Dick Cavett has been aiding my transition back to my daily Cambridge routine. As odd as that statement sounds, it is altogether true. The Dick Cavett Show, which aired on ABC television from 1968 to 1975, brought his intelligent blond-haired humor to the small screen, joined with his many guests of the culture of that time, including many rock legends. On YouTube one can find an August 19, 1969 show in which the Jefferson Airplane, Joni Mitchell, Stephen Stills and David Crosby stop by the studio on their return from Woodstock. The music and the banter are fascinating and Cavett, who looks as if he's trying too hard to be cool, holds his own in talking to these sometimes inexpressive youth. Of the group, Joni Mitchell in particular stands out for her beauty coupled with her beautifully expressive voice, her odd intonations and her invitingly honest story lines.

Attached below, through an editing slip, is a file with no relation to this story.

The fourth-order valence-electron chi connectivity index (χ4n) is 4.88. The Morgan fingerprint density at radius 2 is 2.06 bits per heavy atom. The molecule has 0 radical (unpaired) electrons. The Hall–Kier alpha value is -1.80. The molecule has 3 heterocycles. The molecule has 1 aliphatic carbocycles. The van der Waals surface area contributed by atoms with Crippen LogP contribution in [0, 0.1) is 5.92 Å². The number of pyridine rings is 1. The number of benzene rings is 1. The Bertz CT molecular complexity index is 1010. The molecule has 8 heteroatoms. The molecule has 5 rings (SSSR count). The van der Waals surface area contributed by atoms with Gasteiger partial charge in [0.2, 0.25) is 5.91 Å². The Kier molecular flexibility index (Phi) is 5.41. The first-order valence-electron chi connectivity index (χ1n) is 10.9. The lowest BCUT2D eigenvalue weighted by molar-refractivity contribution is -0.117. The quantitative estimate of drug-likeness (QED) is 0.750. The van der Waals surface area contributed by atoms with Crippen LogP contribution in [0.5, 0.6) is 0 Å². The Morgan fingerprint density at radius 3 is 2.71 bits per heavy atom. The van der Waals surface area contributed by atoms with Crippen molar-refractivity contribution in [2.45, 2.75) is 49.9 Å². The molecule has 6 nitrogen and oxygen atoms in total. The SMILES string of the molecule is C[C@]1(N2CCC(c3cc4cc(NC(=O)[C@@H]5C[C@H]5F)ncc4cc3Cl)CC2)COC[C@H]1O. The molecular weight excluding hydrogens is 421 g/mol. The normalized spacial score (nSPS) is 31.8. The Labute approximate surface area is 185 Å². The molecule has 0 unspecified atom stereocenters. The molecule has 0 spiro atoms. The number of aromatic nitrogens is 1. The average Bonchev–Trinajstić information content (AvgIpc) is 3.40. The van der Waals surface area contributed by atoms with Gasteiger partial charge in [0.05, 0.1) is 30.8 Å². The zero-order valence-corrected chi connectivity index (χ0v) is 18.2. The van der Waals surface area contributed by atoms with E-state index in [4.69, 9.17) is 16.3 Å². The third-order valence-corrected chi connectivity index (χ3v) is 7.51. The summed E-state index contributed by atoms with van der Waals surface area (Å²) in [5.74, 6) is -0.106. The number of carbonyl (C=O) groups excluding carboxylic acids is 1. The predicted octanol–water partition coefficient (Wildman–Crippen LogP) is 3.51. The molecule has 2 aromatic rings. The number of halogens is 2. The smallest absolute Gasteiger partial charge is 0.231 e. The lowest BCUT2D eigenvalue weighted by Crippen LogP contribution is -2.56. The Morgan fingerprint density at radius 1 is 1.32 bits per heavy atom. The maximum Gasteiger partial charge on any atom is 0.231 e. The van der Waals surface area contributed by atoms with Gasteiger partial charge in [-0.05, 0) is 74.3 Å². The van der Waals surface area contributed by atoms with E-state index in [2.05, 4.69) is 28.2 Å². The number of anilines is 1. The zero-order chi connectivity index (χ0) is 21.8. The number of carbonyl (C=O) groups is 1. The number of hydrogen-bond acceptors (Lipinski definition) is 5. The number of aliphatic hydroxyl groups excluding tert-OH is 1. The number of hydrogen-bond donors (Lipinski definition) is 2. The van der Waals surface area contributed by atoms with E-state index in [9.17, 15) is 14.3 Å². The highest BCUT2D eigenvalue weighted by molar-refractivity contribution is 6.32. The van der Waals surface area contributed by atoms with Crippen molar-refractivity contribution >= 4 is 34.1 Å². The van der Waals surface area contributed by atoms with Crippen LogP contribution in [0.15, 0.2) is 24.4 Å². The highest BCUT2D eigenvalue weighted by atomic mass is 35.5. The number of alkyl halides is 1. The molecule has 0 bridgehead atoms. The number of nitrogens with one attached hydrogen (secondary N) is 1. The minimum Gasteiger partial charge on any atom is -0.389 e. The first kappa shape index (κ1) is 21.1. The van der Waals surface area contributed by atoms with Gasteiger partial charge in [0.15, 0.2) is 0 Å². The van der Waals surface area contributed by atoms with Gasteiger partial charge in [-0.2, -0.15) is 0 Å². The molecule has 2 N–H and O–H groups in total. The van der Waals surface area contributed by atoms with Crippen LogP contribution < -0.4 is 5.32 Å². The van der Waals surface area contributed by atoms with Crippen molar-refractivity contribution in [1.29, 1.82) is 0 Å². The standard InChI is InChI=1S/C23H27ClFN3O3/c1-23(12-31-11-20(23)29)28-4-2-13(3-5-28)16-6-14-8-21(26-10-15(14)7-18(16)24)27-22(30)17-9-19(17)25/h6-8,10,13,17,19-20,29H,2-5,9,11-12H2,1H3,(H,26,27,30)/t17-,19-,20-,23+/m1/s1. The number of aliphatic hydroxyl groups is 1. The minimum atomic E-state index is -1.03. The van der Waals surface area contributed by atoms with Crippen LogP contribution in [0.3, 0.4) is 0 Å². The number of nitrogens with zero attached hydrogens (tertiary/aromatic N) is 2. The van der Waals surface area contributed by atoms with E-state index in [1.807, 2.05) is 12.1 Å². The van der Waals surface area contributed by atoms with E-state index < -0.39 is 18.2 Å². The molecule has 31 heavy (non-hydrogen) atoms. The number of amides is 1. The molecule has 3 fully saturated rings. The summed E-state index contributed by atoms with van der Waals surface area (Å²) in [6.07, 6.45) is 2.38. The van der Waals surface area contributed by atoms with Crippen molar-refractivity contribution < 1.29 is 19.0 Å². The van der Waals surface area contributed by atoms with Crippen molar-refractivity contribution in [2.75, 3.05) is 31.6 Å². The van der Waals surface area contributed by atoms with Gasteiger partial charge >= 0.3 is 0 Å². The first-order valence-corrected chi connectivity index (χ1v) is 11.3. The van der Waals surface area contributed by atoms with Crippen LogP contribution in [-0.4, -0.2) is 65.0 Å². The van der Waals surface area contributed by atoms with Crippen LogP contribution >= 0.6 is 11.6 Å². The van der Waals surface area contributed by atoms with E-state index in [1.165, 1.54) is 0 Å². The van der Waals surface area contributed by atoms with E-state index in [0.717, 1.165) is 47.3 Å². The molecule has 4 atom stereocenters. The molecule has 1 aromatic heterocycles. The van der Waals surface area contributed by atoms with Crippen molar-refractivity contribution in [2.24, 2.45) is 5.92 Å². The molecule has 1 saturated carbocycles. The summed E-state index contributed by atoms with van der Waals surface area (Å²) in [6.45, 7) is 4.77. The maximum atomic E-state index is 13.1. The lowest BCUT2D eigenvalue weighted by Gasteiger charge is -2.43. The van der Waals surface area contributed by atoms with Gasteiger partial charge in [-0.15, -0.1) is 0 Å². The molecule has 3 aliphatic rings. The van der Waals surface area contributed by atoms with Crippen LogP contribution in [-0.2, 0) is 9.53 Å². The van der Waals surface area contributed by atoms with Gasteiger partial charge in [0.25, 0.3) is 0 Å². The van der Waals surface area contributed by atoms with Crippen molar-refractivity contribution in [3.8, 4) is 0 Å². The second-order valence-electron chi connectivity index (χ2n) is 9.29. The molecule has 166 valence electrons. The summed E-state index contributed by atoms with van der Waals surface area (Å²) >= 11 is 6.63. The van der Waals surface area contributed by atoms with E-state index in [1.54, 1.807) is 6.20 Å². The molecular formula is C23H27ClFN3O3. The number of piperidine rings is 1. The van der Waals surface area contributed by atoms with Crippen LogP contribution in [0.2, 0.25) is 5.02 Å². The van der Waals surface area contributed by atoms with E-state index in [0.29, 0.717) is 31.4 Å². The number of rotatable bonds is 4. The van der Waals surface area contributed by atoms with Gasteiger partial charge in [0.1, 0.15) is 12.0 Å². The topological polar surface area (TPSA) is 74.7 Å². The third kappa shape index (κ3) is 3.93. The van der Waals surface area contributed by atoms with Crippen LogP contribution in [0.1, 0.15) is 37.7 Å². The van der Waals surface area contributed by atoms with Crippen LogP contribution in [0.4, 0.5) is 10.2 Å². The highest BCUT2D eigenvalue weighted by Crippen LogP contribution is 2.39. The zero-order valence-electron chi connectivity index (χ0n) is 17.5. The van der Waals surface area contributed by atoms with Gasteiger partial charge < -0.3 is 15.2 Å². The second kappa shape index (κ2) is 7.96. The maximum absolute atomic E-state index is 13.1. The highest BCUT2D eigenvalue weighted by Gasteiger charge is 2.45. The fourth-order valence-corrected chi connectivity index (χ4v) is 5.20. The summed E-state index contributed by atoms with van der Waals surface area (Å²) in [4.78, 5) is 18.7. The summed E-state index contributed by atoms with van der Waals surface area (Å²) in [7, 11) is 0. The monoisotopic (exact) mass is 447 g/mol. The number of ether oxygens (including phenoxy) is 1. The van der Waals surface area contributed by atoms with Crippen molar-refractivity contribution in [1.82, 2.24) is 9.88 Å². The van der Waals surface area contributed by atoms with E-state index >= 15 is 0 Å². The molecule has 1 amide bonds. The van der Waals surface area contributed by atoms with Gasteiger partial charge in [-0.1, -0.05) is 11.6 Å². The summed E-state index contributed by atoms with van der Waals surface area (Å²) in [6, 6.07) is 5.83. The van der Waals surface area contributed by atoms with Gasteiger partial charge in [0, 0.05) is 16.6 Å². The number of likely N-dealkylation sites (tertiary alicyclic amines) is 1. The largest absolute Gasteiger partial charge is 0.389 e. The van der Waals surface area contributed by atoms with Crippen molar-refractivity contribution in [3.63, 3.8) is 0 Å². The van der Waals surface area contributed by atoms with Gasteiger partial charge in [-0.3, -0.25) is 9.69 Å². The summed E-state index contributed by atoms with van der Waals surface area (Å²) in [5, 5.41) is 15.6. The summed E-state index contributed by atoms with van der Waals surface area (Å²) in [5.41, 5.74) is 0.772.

Also on YouTube is a Cavett-hosted 1971 debate between 27-year-old Vietnam veteran John Kerry, and 25-year-old veteran John O'Neill who was put up by the Nixon administration to undermine Kerry's anti-war voice. War presents similar problems across generations, but Kerry utters his famous line that no one wants to be the last man to die for a mistake, a point that both veterans implicitly agree on as the end of the Vietnam war finally seems in sight. Cavett's closing question to both participants is "Do you feel that you've been treated fairly" in the back-and-forth? Both said yes, and both were. The war wasn't to end for another four years.
John Lennon and Yoko Ono visit Cavett on set in 1971, as does George Harrison. Jimi Hendrix does the same the year prior. If it's an era that holds any interest for you, it's worth seeing all of these people when they were young and defining a culture that was to dominate American consciousness for a generation and more. Why I am visiting those years I am not as sure.